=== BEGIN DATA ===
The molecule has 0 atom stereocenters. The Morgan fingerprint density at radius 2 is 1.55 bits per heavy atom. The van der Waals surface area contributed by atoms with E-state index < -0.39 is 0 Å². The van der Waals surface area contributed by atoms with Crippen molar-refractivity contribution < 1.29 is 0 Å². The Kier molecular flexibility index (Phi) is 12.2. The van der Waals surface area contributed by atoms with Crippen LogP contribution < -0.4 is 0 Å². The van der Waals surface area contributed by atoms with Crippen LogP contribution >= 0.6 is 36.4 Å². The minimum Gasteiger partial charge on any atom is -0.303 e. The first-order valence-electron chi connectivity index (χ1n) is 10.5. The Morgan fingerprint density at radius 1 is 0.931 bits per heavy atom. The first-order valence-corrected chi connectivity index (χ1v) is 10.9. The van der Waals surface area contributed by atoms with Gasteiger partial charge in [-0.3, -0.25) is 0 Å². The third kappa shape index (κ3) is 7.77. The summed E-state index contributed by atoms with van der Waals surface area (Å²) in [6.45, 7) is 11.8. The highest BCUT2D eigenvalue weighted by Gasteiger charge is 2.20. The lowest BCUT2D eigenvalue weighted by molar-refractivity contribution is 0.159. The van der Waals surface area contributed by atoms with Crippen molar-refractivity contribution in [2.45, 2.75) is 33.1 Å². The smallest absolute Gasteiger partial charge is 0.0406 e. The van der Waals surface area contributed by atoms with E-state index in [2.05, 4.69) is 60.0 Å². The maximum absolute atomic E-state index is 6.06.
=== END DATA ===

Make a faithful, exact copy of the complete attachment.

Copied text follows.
The molecule has 0 atom stereocenters. The Morgan fingerprint density at radius 2 is 1.55 bits per heavy atom. The van der Waals surface area contributed by atoms with E-state index < -0.39 is 0 Å². The van der Waals surface area contributed by atoms with Crippen molar-refractivity contribution < 1.29 is 0 Å². The Kier molecular flexibility index (Phi) is 12.2. The van der Waals surface area contributed by atoms with Crippen LogP contribution < -0.4 is 0 Å². The van der Waals surface area contributed by atoms with Crippen LogP contribution >= 0.6 is 36.4 Å². The minimum Gasteiger partial charge on any atom is -0.303 e. The first-order valence-electron chi connectivity index (χ1n) is 10.5. The Morgan fingerprint density at radius 1 is 0.931 bits per heavy atom. The first-order valence-corrected chi connectivity index (χ1v) is 10.9. The van der Waals surface area contributed by atoms with Gasteiger partial charge in [-0.3, -0.25) is 0 Å². The third kappa shape index (κ3) is 7.77. The summed E-state index contributed by atoms with van der Waals surface area (Å²) in [6.45, 7) is 11.8. The highest BCUT2D eigenvalue weighted by Gasteiger charge is 2.20. The lowest BCUT2D eigenvalue weighted by molar-refractivity contribution is 0.159. The van der Waals surface area contributed by atoms with Crippen molar-refractivity contribution in [2.45, 2.75) is 33.1 Å². The smallest absolute Gasteiger partial charge is 0.0406 e. The van der Waals surface area contributed by atoms with E-state index in [2.05, 4.69) is 60.0 Å². The maximum absolute atomic E-state index is 6.06.